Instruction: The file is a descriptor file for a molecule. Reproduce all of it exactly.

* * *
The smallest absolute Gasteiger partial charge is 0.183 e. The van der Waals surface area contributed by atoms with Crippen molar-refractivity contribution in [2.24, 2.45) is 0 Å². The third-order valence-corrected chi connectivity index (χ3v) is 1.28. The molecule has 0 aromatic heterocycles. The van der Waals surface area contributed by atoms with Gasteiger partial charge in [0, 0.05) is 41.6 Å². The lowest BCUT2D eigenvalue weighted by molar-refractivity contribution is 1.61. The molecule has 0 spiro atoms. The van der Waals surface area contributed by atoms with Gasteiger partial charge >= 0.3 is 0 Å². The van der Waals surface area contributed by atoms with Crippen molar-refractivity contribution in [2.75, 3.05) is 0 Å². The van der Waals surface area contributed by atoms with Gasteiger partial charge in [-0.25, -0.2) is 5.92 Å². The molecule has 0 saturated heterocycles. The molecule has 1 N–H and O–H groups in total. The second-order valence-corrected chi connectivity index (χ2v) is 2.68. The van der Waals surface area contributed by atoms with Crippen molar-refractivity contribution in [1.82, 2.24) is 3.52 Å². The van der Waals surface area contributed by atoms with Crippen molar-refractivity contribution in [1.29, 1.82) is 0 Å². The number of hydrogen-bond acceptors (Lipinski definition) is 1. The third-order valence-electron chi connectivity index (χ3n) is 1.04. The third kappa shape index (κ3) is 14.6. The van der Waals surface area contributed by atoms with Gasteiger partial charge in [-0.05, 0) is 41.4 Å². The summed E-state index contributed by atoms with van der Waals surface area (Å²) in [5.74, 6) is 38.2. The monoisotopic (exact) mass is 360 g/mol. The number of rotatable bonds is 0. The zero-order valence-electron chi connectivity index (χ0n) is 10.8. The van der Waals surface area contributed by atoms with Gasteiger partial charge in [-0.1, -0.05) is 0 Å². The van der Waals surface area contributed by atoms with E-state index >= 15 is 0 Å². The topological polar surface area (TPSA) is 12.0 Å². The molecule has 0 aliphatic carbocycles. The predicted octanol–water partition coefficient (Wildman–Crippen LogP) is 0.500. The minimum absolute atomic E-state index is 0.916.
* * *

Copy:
The smallest absolute Gasteiger partial charge is 0.183 e. The van der Waals surface area contributed by atoms with Crippen molar-refractivity contribution in [2.24, 2.45) is 0 Å². The third-order valence-corrected chi connectivity index (χ3v) is 1.28. The molecule has 0 aromatic heterocycles. The van der Waals surface area contributed by atoms with Gasteiger partial charge in [0, 0.05) is 41.6 Å². The lowest BCUT2D eigenvalue weighted by molar-refractivity contribution is 1.61. The molecule has 0 spiro atoms. The van der Waals surface area contributed by atoms with Gasteiger partial charge >= 0.3 is 0 Å². The van der Waals surface area contributed by atoms with Crippen molar-refractivity contribution in [2.75, 3.05) is 0 Å². The van der Waals surface area contributed by atoms with Gasteiger partial charge in [-0.25, -0.2) is 5.92 Å². The molecule has 0 saturated heterocycles. The molecule has 1 N–H and O–H groups in total. The second-order valence-corrected chi connectivity index (χ2v) is 2.68. The van der Waals surface area contributed by atoms with Crippen molar-refractivity contribution in [1.82, 2.24) is 3.52 Å². The van der Waals surface area contributed by atoms with Crippen molar-refractivity contribution in [1.29, 1.82) is 0 Å². The number of hydrogen-bond acceptors (Lipinski definition) is 1. The third-order valence-electron chi connectivity index (χ3n) is 1.04. The third kappa shape index (κ3) is 14.6. The van der Waals surface area contributed by atoms with Gasteiger partial charge in [-0.05, 0) is 41.4 Å². The summed E-state index contributed by atoms with van der Waals surface area (Å²) in [5.74, 6) is 38.2. The monoisotopic (exact) mass is 360 g/mol. The number of rotatable bonds is 0. The zero-order valence-electron chi connectivity index (χ0n) is 10.8. The van der Waals surface area contributed by atoms with Gasteiger partial charge in [-0.1, -0.05) is 0 Å². The van der Waals surface area contributed by atoms with E-state index >= 15 is 0 Å². The topological polar surface area (TPSA) is 12.0 Å². The molecule has 0 aliphatic carbocycles. The predicted octanol–water partition coefficient (Wildman–Crippen LogP) is 0.500. The minimum absolute atomic E-state index is 0.916.